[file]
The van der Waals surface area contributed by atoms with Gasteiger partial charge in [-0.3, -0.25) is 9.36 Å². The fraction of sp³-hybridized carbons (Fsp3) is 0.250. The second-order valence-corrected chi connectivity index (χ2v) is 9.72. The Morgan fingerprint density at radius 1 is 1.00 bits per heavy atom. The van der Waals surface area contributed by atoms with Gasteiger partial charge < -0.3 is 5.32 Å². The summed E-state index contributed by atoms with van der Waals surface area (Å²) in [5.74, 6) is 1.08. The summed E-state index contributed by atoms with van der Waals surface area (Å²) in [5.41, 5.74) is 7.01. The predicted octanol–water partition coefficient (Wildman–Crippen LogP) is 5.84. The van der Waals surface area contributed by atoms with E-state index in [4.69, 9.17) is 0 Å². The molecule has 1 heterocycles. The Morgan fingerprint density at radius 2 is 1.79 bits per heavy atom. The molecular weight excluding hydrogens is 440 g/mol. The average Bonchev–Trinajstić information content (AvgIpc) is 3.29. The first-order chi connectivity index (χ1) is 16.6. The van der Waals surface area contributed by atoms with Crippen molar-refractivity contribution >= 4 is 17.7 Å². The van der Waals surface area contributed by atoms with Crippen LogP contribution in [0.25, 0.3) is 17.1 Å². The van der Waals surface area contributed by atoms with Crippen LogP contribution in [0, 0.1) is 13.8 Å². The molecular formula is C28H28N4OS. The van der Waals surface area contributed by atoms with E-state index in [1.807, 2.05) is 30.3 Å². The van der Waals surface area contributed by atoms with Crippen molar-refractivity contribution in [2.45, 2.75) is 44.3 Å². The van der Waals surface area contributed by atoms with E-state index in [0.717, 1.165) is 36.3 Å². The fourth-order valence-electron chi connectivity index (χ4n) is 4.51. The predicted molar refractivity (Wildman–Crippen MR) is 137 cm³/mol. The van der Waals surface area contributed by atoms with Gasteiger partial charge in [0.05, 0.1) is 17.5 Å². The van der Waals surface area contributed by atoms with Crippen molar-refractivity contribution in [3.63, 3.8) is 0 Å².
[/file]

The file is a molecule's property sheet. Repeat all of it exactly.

The van der Waals surface area contributed by atoms with Gasteiger partial charge in [-0.3, -0.25) is 9.36 Å². The fraction of sp³-hybridized carbons (Fsp3) is 0.250. The second-order valence-corrected chi connectivity index (χ2v) is 9.72. The Morgan fingerprint density at radius 1 is 1.00 bits per heavy atom. The van der Waals surface area contributed by atoms with Gasteiger partial charge < -0.3 is 5.32 Å². The summed E-state index contributed by atoms with van der Waals surface area (Å²) in [5.74, 6) is 1.08. The summed E-state index contributed by atoms with van der Waals surface area (Å²) in [5.41, 5.74) is 7.01. The predicted octanol–water partition coefficient (Wildman–Crippen LogP) is 5.84. The van der Waals surface area contributed by atoms with E-state index in [4.69, 9.17) is 0 Å². The molecule has 1 heterocycles. The Morgan fingerprint density at radius 2 is 1.79 bits per heavy atom. The molecular weight excluding hydrogens is 440 g/mol. The average Bonchev–Trinajstić information content (AvgIpc) is 3.29. The first-order chi connectivity index (χ1) is 16.6. The van der Waals surface area contributed by atoms with Crippen molar-refractivity contribution >= 4 is 17.7 Å². The van der Waals surface area contributed by atoms with Crippen LogP contribution in [0.25, 0.3) is 17.1 Å². The van der Waals surface area contributed by atoms with Crippen LogP contribution in [0, 0.1) is 13.8 Å². The molecular formula is C28H28N4OS. The van der Waals surface area contributed by atoms with E-state index in [1.807, 2.05) is 30.3 Å². The van der Waals surface area contributed by atoms with Crippen molar-refractivity contribution in [2.45, 2.75) is 44.3 Å². The van der Waals surface area contributed by atoms with E-state index in [0.717, 1.165) is 36.3 Å². The fourth-order valence-electron chi connectivity index (χ4n) is 4.51. The predicted molar refractivity (Wildman–Crippen MR) is 137 cm³/mol. The van der Waals surface area contributed by atoms with Gasteiger partial charge in [0.05, 0.1) is 17.5 Å². The van der Waals surface area contributed by atoms with Crippen molar-refractivity contribution in [3.63, 3.8) is 0 Å².